What Is Low-Code Development?
Low-code development is a form of software development that offers an easy-to-use front-end interface that makes it possible to plot a series of commands, often using underlying application programming interfaces (APIs) to connect data among multiple tools, as well as tying into existing infrastructure, whether in the cloud or onsite.
The concept of low-code development, a term coined by Forrester in a 2014 report, is beneficial in many ways. First, it opens the capabilities to larger categories of people, including those without a traditional background in programming. Second, it allows for a faster development process, making it possible to do more in less time.
“The ability to easily build applications won’t make companies devote fewer resources toward the initiative,” says Seth Robinson, CompTIA’s senior director for technology analysis. “They will actually want to devote more resources so that they can leverage all the potential.”
Low-code development can take a lot of forms; for instance, it can be used as a method of application development, but also as a way to manage servers and other pieces of digital infrastructure, extending concepts such as infrastructure as code.
What Are the Best Low-Code Solutions for Banking?
A number of low-code applications and platforms exist for different use cases, offering benefits for several industries, including banking. Some of the most common tools for low-code include:
- Power Apps by Microsoft: Because it’s plugged in to Microsoft’s ecosystem of apps, including the Power BI analytics platform, Power Apps has become popular as a tool that supports quick development of back-end business applications. Its ability to integrate with Microsoft Azure is also seen as a benefit.
- App Engine by ServiceNow: Originally rooted in IT services but evolving into a more all-purpose low-code tool, App Engine has sparked interest among some highly regulated government agencies.
How Can Low-Code Development Improve Banks’ Digital Offerings?
For the financial industry, low-code could allow a fresh influx of agility in areas that haven’t been quite so easy to serve.
With many banks and their underpinning financial systems still reliant on legacy technology, such as COBOL, a 1950s-era programming language, banks may find themselves unable to move as quickly as they’d like when other industries are well positioned to respond swiftly to changes in the consumer climate.
In a recent blog post, Lucy Brown, business applications industry lead for financial services with Microsoft, notes that financial institutions could find significant opportunity in leaning away from legacy technology where possible.
“On average, financial institutions can spend up to 70 percent of their IT budgets on maintaining and servicing core systems and legacy applications,” Brown writes. “But by allocating resources this way, organizations reduce their time and ability to consider new innovations. At the same time, they risk delivering a poor customer experience with outdated systems.”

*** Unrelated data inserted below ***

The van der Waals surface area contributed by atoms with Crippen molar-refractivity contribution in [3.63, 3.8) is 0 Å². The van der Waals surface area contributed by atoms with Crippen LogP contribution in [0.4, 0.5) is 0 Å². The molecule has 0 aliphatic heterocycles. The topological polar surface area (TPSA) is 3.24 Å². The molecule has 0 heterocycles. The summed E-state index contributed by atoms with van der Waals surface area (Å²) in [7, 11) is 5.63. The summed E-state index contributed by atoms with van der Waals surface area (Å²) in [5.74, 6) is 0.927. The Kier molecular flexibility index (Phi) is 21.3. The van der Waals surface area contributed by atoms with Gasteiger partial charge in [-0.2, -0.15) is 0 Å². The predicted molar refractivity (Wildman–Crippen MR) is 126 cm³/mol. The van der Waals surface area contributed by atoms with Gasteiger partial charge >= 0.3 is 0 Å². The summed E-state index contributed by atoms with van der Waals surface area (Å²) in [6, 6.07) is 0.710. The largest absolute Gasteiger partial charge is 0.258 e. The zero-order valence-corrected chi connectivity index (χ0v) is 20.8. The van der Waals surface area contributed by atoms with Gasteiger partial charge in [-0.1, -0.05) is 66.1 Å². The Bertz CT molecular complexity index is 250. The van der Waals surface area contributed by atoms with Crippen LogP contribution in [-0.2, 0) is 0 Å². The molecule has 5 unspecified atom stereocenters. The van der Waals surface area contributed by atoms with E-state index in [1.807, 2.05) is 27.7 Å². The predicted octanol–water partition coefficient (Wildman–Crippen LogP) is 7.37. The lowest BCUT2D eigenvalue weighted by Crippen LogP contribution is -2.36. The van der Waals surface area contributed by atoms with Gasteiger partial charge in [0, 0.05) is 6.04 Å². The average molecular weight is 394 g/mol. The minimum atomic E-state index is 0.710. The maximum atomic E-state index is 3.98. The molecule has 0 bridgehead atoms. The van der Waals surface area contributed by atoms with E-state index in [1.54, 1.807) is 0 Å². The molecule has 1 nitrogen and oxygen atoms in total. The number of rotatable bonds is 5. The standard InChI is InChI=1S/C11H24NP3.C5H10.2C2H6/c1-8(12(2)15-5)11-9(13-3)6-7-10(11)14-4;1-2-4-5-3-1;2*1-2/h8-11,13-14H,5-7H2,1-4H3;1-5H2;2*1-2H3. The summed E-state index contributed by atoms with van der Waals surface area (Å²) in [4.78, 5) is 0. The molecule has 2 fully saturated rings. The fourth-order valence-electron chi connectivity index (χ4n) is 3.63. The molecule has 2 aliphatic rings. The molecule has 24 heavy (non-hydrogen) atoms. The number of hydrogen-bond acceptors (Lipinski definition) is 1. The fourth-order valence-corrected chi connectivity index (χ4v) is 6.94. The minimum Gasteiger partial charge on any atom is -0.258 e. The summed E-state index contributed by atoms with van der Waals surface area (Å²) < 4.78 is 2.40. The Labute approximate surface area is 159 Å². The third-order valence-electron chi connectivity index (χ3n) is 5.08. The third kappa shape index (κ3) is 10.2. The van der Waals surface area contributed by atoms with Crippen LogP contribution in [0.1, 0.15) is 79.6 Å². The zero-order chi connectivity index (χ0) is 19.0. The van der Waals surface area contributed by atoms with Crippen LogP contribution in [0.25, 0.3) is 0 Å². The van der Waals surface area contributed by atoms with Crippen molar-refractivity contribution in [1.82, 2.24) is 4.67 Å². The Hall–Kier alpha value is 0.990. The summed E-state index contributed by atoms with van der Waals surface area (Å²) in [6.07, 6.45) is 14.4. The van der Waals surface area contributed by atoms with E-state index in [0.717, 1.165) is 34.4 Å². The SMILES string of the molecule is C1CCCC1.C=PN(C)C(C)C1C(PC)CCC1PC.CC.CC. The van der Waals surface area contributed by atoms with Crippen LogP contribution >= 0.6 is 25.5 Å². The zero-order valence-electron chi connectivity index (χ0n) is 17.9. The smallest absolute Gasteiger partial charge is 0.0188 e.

She recommends embracing modern interfaces, including on mobile devices, that “seamlessly integrate with any existing business applications, workflows and processes,” which can help legacy infrastructure feel newer.
How Can Low-Code Development Minimize IT Backlogs?
The true benefit of low-code development for banks lies in how much it can do and how quickly it can do it. Given the complexity of most financial institutions, traditional programmers might need years to optimize platforms for modern operations. With 88 percent of IT departments saying workloads have increased, according to a Salesforce study, low-code’s arrival is not a moment too soon.
By expanding its reach to more staff, low-code development allows for faster turnaround, which could allow IT departments to make short work of initiatives that otherwise might not be a priority.
A recent Forbes article noted that banks are applying technology from companies such as Salesforce to transform manual processes that typically take weeks to complete into operations that can be done in just minutes; for example, researching a client before a meeting, which might require data from dozens of legacy systems.
Low-code is also good for managing the occasional curveball, such as the need to change business processes to handle a singular event like the Paycheck Protection Program. According to SiliconANGLE, the critical need for the program, and the speed at which it was launched, required banks to complete in weeks what they might have taken months or years to do normally.
“The only way a company could build such an app so quickly was by leveraging low-code functions — which enable people to create applications through graphical user interfaces instead of traditional hand-coded programming — in the underlying platform,” writer Jason Bloomberg explains.